Bloomberg/Simon Dawson


South Africa's rand held back by political uncertainty, IMF

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While most polls are predicting a comfortable win for President Cyril Ramaphosa in the 8 May general election, he faces difficulties introducing reforms to stimulate the economy, consolidate spending and reduce corruption.

Monday 15, April 2019

(Bloomberg) --Political uncertainty is probably depressing the value of South Africa rand, according to the Head of the International Monetary Fund’s (IMF) Africa department.

Abebe Selassie, the Head of the International Monetary Fund’s (IMF) Africa Department, said, “South Africa’s fiscal and monetary policy has been as good as it gets, it’s more on the structural side that attention is needed and its more about getting confidence in the private sector to invest.”

Ramaphosa’s rise to power to replace Jacob Zuma after a scandal-ridden tenure of almost nine years initially boosted confidence in the rand, but the currency has slumped back to the levels seen before the change in leadership.

“The rand is of course among the most freely floating currencies in the emerging-market universe, subject to the ebbs and flows of sentiment, our view is that there is nothing awry with the calibration of macro policies,” Selassie said.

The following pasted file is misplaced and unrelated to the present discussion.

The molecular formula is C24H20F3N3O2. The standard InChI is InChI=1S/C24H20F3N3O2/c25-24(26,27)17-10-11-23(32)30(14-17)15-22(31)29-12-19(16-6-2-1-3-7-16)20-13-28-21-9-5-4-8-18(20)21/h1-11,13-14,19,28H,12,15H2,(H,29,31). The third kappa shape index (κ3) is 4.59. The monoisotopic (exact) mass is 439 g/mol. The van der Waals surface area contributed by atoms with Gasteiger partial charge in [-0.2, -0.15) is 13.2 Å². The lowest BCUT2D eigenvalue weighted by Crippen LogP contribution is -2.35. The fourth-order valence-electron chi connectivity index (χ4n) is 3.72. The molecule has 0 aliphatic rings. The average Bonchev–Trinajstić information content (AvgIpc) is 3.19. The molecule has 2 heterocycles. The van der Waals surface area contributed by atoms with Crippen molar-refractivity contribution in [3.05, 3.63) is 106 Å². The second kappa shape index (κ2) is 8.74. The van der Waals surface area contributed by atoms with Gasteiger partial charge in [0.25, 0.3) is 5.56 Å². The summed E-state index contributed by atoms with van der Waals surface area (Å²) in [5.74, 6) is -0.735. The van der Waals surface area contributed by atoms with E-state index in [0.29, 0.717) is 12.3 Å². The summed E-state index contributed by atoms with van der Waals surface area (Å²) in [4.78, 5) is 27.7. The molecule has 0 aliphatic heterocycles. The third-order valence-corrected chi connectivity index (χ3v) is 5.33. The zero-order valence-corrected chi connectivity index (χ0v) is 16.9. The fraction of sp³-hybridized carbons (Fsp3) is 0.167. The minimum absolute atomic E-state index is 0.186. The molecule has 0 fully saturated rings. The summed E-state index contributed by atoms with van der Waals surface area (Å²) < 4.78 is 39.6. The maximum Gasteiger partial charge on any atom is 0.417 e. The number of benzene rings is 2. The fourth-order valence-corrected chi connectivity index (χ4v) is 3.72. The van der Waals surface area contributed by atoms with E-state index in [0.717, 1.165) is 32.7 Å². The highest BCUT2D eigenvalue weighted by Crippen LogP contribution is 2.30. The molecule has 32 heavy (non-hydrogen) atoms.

The rand weakened sharply last year as rising interest rates in the US put pressure on emerging markets including Argentina, Turkey and South Africa, however the currency has gained about three per cent against the dollar so far this year.

The IMF this week downgraded its forecast for global growth to the slowest pace since the financial crisis. The fund cut its outlook for South Africa to 1.2 per cent growth this year, down from 1.4 per cent projected in January.

The fund projects sub-Saharan Africa’s economy will grow 3.5 per cent this year, accelerating to 3.7 per cent next year. Growth in the region is being held back by the relatively slow expansion in major economies including South Africa, Nigeria and Angola, added Selassie.


TAGS : South African Rand, President Cyril Ramaphosa, EM, IMF, Jacob Zuma

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